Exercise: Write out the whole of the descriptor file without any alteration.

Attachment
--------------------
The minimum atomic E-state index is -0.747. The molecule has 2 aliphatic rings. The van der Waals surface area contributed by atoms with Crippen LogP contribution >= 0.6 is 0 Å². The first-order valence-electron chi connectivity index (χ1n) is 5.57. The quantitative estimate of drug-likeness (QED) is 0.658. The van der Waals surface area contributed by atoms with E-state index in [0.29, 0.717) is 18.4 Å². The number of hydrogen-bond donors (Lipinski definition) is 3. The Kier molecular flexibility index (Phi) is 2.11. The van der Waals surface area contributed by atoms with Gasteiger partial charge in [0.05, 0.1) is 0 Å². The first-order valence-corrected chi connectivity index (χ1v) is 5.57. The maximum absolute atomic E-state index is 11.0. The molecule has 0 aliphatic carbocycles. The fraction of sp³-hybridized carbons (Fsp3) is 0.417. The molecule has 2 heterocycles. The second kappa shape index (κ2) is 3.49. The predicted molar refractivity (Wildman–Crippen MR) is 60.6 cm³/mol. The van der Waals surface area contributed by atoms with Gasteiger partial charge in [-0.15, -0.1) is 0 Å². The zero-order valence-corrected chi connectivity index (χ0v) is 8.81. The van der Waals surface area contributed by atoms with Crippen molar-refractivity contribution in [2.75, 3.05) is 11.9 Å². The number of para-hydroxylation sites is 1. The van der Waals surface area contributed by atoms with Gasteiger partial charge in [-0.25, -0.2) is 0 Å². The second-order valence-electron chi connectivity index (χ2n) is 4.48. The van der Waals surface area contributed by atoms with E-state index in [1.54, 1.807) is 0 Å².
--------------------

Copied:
The minimum atomic E-state index is -0.747. The molecule has 2 aliphatic rings. The van der Waals surface area contributed by atoms with Crippen LogP contribution >= 0.6 is 0 Å². The first-order valence-electron chi connectivity index (χ1n) is 5.57. The quantitative estimate of drug-likeness (QED) is 0.658. The van der Waals surface area contributed by atoms with E-state index in [0.29, 0.717) is 18.4 Å². The number of hydrogen-bond donors (Lipinski definition) is 3. The Kier molecular flexibility index (Phi) is 2.11. The van der Waals surface area contributed by atoms with Gasteiger partial charge in [0.05, 0.1) is 0 Å². The first-order valence-corrected chi connectivity index (χ1v) is 5.57. The maximum absolute atomic E-state index is 11.0. The molecule has 0 aliphatic carbocycles. The fraction of sp³-hybridized carbons (Fsp3) is 0.417. The molecule has 2 heterocycles. The second kappa shape index (κ2) is 3.49. The predicted molar refractivity (Wildman–Crippen MR) is 60.6 cm³/mol. The van der Waals surface area contributed by atoms with Gasteiger partial charge in [-0.15, -0.1) is 0 Å². The zero-order valence-corrected chi connectivity index (χ0v) is 8.81. The van der Waals surface area contributed by atoms with Crippen molar-refractivity contribution in [2.75, 3.05) is 11.9 Å². The number of para-hydroxylation sites is 1. The van der Waals surface area contributed by atoms with Gasteiger partial charge in [-0.25, -0.2) is 0 Å². The second-order valence-electron chi connectivity index (χ2n) is 4.48. The van der Waals surface area contributed by atoms with E-state index in [1.54, 1.807) is 0 Å².